March 28, 2017
This wonderful exhibit demonstrates how a small, thoughtfully crafted show can be as engaging and educational as a huge blockbuster, such as Drawing the Line at the British Library last winter. While the British Library show was cool in its own way — it seemed to include every interesting modern map in the British Library’s expansive collection — this small exhibit in a smaller library is very focused. Each of the five galleries makes one or two points, using a less than a dozen maps.
The first thing I liked about this exhibit was the overarching theme, as demonstrated by the show’s title You are Here. The exhibit literally starts with where you are, with plans of the library and maps of Edinburgh, and zooms out with a gallery of maps of Scotland, followed by maps of Great Britain, Europe, and finally the entire world.
Each room concentrated on a different challenge for map makers. For instance, in the Scotland Gallery, the exhibit showed different approaches to representing the topology — the mountains, highlands and lowlands of Scotland. Some maps simply indicate altitude with lines and numbers, others with colors or with shades of grey (since many maps were printed in black). At the same time, the show also highlighted some unique maps of Scotland, such as an old map of Scotland in Arabic, and a lyrical map where the place names were replaced by the original meaning of the name.
The maps of Europe addressed the question “Do maps go out of date?” by showing how old maps can tell us our history. One map from the late 19th Century shows the national borders at that time, including the Austrian and Prussian Empires. The “Graphic” war map, published during World War I showed warships, fortresses, and the number of men in different battles. This map, published by a weekly newspaper, is giving news in map form.
The final gallery with maps of the world highlights the challenges of projecting the map of a spherical object onto a flat map. A number of different projections are displayed, including some which challenged the implied political message of traditional maps that put Wester Europe and North America at the top in the center, and which represent them larger than some other parts of the world. Other maps, designed for airplane pilots, need a different kind of accuracy than the nautical maps of previous centuries, emphasizing the North and South poles, which are often the shortest distances for long flights. Unusually shaped maps, such as Buckminster Fuller’s Dymaxion map are more accurate, but are challenging to read than simple rectangular maps.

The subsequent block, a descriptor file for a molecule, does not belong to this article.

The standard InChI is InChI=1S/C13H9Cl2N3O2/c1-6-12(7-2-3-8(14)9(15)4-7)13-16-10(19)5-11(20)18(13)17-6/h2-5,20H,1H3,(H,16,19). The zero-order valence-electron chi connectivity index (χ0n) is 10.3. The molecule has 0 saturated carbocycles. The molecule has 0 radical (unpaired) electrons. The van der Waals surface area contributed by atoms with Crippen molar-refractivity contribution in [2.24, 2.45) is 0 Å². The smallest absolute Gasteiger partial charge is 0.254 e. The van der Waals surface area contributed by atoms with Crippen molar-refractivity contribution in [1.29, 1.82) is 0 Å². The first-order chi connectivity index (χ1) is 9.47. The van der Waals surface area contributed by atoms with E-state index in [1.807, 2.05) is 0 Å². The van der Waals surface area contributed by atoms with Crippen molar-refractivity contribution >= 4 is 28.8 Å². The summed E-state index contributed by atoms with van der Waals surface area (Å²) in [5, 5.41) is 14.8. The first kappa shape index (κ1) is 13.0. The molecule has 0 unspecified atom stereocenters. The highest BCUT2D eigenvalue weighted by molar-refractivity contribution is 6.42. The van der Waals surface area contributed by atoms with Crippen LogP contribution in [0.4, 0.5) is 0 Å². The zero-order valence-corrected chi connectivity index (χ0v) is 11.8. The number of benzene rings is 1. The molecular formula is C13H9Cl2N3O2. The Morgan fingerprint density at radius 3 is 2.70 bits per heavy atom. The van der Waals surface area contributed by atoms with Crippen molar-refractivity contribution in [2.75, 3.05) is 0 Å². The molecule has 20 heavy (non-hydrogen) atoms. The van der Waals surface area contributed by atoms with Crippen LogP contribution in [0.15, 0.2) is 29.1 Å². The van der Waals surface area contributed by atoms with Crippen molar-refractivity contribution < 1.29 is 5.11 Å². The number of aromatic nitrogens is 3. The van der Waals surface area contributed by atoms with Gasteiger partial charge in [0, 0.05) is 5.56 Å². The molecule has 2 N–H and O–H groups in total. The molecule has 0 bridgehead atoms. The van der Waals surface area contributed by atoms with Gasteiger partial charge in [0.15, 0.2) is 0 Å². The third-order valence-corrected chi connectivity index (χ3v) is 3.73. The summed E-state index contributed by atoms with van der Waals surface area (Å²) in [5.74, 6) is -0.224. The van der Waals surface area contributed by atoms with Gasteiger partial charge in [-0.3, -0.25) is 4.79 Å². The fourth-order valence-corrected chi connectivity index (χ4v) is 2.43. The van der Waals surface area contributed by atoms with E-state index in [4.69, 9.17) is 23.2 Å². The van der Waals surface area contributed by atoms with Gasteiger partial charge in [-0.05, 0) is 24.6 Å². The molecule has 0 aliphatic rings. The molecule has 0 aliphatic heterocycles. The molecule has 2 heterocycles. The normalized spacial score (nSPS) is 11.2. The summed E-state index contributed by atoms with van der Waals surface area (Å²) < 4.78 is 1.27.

Other themes touched on in the exhibit are “How Does the Cartographer Choose What to Exhibit?”, “Why Use Symbols?” and “How do Maps Show Human Activity?” Each theme is addressed in a way that engages both school children and adult visitors.
In between the other galleries there were two intriguing display cases that did not fit into the main organization of the show. One showed how travelers in different times have made maps usable while traveling. While we are familiar with today’s smartphone maps and GPS devices, the exhibit showed a box with a scroll, allowing the traveler to only reveal the currently relevant part of the map. Another intriguing device allowed the user to flip between maps by pulling on a lever — these maps were cut into strips to make this device work. The other case showed toys and games based on maps. These were interesting as artifacts and also graphically, as they had to change the maps to fit the needs of the game.
When I visited the British Library’s exhibition, I was overwhelmed — in a good way — and couldn’t imagine a map show that would top that. But this exhibit, by concentrating on a few important ideas and executing them very well, was every bit as interesting.
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